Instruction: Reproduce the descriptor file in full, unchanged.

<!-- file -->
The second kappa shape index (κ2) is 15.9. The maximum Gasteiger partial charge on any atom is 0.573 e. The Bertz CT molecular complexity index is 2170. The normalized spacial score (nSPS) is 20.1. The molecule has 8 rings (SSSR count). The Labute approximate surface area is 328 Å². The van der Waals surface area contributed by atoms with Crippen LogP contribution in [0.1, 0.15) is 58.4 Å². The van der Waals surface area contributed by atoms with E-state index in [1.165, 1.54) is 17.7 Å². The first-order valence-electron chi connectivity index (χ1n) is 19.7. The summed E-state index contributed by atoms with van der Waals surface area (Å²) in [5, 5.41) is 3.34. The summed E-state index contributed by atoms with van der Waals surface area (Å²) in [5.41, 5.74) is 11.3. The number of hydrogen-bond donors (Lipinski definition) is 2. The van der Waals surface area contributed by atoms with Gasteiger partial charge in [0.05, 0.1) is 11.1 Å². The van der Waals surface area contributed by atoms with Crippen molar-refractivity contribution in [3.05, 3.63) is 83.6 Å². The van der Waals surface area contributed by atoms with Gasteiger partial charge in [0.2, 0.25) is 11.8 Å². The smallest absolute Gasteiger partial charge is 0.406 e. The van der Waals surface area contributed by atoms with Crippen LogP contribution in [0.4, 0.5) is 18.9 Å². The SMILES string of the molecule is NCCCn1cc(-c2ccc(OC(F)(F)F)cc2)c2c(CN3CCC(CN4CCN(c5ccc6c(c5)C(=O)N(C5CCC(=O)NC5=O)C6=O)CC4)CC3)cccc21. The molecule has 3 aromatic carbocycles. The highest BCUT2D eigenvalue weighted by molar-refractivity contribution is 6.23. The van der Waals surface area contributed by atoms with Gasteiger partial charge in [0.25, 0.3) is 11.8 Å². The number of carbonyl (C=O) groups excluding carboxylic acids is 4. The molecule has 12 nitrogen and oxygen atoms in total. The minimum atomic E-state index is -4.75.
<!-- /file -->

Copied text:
The second kappa shape index (κ2) is 15.9. The maximum Gasteiger partial charge on any atom is 0.573 e. The Bertz CT molecular complexity index is 2170. The normalized spacial score (nSPS) is 20.1. The molecule has 8 rings (SSSR count). The Labute approximate surface area is 328 Å². The van der Waals surface area contributed by atoms with Crippen LogP contribution in [0.1, 0.15) is 58.4 Å². The van der Waals surface area contributed by atoms with E-state index in [1.165, 1.54) is 17.7 Å². The first-order valence-electron chi connectivity index (χ1n) is 19.7. The summed E-state index contributed by atoms with van der Waals surface area (Å²) in [5, 5.41) is 3.34. The summed E-state index contributed by atoms with van der Waals surface area (Å²) in [5.41, 5.74) is 11.3. The number of hydrogen-bond donors (Lipinski definition) is 2. The van der Waals surface area contributed by atoms with Gasteiger partial charge in [0.05, 0.1) is 11.1 Å². The van der Waals surface area contributed by atoms with Crippen molar-refractivity contribution in [3.05, 3.63) is 83.6 Å². The van der Waals surface area contributed by atoms with Gasteiger partial charge in [0.2, 0.25) is 11.8 Å². The smallest absolute Gasteiger partial charge is 0.406 e. The van der Waals surface area contributed by atoms with Crippen LogP contribution in [0.4, 0.5) is 18.9 Å². The SMILES string of the molecule is NCCCn1cc(-c2ccc(OC(F)(F)F)cc2)c2c(CN3CCC(CN4CCN(c5ccc6c(c5)C(=O)N(C5CCC(=O)NC5=O)C6=O)CC4)CC3)cccc21. The molecule has 3 aromatic carbocycles. The highest BCUT2D eigenvalue weighted by molar-refractivity contribution is 6.23. The van der Waals surface area contributed by atoms with Gasteiger partial charge in [0.25, 0.3) is 11.8 Å². The number of carbonyl (C=O) groups excluding carboxylic acids is 4. The molecule has 12 nitrogen and oxygen atoms in total. The minimum atomic E-state index is -4.75.